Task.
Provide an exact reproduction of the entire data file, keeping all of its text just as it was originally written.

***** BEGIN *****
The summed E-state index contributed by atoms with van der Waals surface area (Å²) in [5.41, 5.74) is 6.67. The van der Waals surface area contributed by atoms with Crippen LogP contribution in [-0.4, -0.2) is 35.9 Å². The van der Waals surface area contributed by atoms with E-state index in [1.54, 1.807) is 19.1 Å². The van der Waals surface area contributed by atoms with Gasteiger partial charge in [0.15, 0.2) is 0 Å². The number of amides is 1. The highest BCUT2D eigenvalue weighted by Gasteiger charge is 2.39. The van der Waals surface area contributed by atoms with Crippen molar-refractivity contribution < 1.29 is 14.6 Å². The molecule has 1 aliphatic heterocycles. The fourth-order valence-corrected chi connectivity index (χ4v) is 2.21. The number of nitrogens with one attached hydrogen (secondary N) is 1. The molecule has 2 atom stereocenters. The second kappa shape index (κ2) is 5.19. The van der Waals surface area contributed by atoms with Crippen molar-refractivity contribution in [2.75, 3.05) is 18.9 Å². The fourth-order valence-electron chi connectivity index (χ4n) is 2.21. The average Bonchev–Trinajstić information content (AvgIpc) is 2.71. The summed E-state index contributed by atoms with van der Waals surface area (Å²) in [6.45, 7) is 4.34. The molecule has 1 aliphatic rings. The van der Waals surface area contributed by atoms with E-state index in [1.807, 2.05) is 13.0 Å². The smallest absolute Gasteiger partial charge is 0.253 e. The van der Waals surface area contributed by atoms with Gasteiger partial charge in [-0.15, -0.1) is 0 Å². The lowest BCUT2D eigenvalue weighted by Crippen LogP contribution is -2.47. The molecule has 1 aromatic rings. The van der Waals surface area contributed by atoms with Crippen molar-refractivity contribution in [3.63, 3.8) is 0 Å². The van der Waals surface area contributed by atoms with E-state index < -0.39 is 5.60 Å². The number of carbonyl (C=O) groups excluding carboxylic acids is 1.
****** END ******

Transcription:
The summed E-state index contributed by atoms with van der Waals surface area (Å²) in [5.41, 5.74) is 6.67. The van der Waals surface area contributed by atoms with Crippen LogP contribution in [-0.4, -0.2) is 35.9 Å². The van der Waals surface area contributed by atoms with E-state index in [1.54, 1.807) is 19.1 Å². The van der Waals surface area contributed by atoms with Gasteiger partial charge in [0.15, 0.2) is 0 Å². The number of amides is 1. The highest BCUT2D eigenvalue weighted by Gasteiger charge is 2.39. The van der Waals surface area contributed by atoms with Crippen molar-refractivity contribution < 1.29 is 14.6 Å². The molecule has 1 aliphatic heterocycles. The fourth-order valence-corrected chi connectivity index (χ4v) is 2.21. The number of nitrogens with one attached hydrogen (secondary N) is 1. The molecule has 2 atom stereocenters. The second kappa shape index (κ2) is 5.19. The van der Waals surface area contributed by atoms with Crippen molar-refractivity contribution in [2.75, 3.05) is 18.9 Å². The fourth-order valence-electron chi connectivity index (χ4n) is 2.21. The average Bonchev–Trinajstić information content (AvgIpc) is 2.71. The summed E-state index contributed by atoms with van der Waals surface area (Å²) in [6.45, 7) is 4.34. The molecule has 1 aliphatic rings. The van der Waals surface area contributed by atoms with E-state index in [1.807, 2.05) is 13.0 Å². The smallest absolute Gasteiger partial charge is 0.253 e. The van der Waals surface area contributed by atoms with Gasteiger partial charge in [-0.15, -0.1) is 0 Å². The lowest BCUT2D eigenvalue weighted by Crippen LogP contribution is -2.47. The molecule has 1 aromatic rings. The van der Waals surface area contributed by atoms with Crippen molar-refractivity contribution in [3.63, 3.8) is 0 Å². The van der Waals surface area contributed by atoms with E-state index < -0.39 is 5.60 Å². The number of carbonyl (C=O) groups excluding carboxylic acids is 1.